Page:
LONDON — Prime Minister David Cameron came under intense fire Wednesday for his ties to journalists tainted by an escalating phone-hacking scandal, even as he proposed an independent inquiry that could redefine the rules between the press and politicians in Britain.
The scandal, in which celebrities, members of the royal family and ordinary British citizens allegedly had their phones illegally hacked by journalists working for Rupert Murdoch's News of the World tabloid, has severely damaged the operations of the paper's parent company, News Corp. On Wednesday, the company was forced to withdraw its $12 billion bid to take full control of British Sky Broadcasting Corp.
Meanwhile, a half-dozen members of Congress are urging the U.S. government to investigate possible misconduct, including violations of a law that guards against foreign corruption.
In a letter Wednesday, Rep. Peter King, R-N.Y., pressed the FBI to investigate whether journalists working for News Corp. newspapers tried to obtain phone records of victims of the Sept. 11, 2001, terrorist attacks, as one British newspaper claimed, citing anonymous sources.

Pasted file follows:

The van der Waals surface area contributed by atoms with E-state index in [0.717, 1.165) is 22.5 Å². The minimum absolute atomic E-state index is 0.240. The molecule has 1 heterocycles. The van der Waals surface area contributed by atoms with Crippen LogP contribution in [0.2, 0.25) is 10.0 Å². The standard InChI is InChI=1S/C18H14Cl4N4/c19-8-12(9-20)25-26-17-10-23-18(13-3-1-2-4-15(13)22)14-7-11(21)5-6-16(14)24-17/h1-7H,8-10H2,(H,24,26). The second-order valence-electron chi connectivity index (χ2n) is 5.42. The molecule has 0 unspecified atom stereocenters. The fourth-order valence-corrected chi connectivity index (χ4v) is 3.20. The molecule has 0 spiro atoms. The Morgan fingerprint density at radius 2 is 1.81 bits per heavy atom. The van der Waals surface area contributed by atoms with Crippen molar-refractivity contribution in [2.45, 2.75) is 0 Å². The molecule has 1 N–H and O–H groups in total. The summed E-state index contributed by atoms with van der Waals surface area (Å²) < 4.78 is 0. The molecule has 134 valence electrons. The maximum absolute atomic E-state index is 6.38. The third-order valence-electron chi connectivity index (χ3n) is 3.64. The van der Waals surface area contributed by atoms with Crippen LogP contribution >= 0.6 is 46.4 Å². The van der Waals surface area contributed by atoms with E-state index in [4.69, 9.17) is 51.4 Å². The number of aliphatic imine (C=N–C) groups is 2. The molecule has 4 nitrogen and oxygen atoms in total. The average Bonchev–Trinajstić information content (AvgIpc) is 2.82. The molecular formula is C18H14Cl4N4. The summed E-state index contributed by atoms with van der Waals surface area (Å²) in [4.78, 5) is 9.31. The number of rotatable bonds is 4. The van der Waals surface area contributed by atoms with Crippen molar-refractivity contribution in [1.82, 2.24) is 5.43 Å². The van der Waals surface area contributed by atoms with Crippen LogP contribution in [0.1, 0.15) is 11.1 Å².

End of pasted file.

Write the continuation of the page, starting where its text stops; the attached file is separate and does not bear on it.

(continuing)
King was the first Republican to call for an investigation into the company's activities. News Corp.'s chief executive, Rupert Murdoch, is a longtime supporter of conservative causes and Republican politicians.
Several of the other lawmakers who spoke out this week have been publicly critical of News Corp. in the past. The first to issue a statement, Sen. John D. Rockefeller, D-W.Va., said Tuesday that the U.S. government should hold investigations to "ensure that Americans have not had their privacy violated." He was joined Wednesday by Sen. Robert Menendez, D-N.J., who asked the Justice Department to investigate the claims involving 9/11 victims.
The affair has sullied Cameron, whose personal ties to News Corp. executives dogged him in Parliament on Wednesday, presenting his Conservative-led coalition government with its most severe test since it came to power 14 months ago.
The scandal puts Cameron, 44, suddenly on the defensive. He confronted a chorus of boos Wednesday from the opposition Labor Party.